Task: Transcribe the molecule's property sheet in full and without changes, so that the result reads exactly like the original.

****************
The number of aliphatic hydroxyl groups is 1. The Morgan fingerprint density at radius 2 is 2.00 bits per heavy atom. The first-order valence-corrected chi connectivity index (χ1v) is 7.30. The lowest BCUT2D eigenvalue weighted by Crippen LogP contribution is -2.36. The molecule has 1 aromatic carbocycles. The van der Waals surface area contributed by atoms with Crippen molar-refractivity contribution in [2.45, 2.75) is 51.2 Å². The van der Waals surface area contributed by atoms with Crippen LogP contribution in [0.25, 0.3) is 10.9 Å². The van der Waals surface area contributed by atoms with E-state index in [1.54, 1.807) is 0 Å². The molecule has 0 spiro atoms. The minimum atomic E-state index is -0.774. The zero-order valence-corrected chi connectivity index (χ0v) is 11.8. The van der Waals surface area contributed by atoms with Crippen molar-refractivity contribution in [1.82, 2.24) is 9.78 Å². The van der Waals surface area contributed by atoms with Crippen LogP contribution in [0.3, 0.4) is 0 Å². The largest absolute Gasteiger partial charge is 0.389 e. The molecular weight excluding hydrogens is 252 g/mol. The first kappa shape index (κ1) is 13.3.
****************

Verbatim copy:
The number of aliphatic hydroxyl groups is 1. The Morgan fingerprint density at radius 2 is 2.00 bits per heavy atom. The first-order valence-corrected chi connectivity index (χ1v) is 7.30. The lowest BCUT2D eigenvalue weighted by Crippen LogP contribution is -2.36. The molecule has 1 aromatic carbocycles. The van der Waals surface area contributed by atoms with Crippen molar-refractivity contribution in [2.45, 2.75) is 51.2 Å². The van der Waals surface area contributed by atoms with Crippen LogP contribution in [0.25, 0.3) is 10.9 Å². The van der Waals surface area contributed by atoms with E-state index in [1.54, 1.807) is 0 Å². The molecule has 0 spiro atoms. The minimum atomic E-state index is -0.774. The zero-order valence-corrected chi connectivity index (χ0v) is 11.8. The van der Waals surface area contributed by atoms with Crippen molar-refractivity contribution in [1.82, 2.24) is 9.78 Å². The van der Waals surface area contributed by atoms with Crippen LogP contribution in [0.3, 0.4) is 0 Å². The largest absolute Gasteiger partial charge is 0.389 e. The molecular weight excluding hydrogens is 252 g/mol. The first kappa shape index (κ1) is 13.3.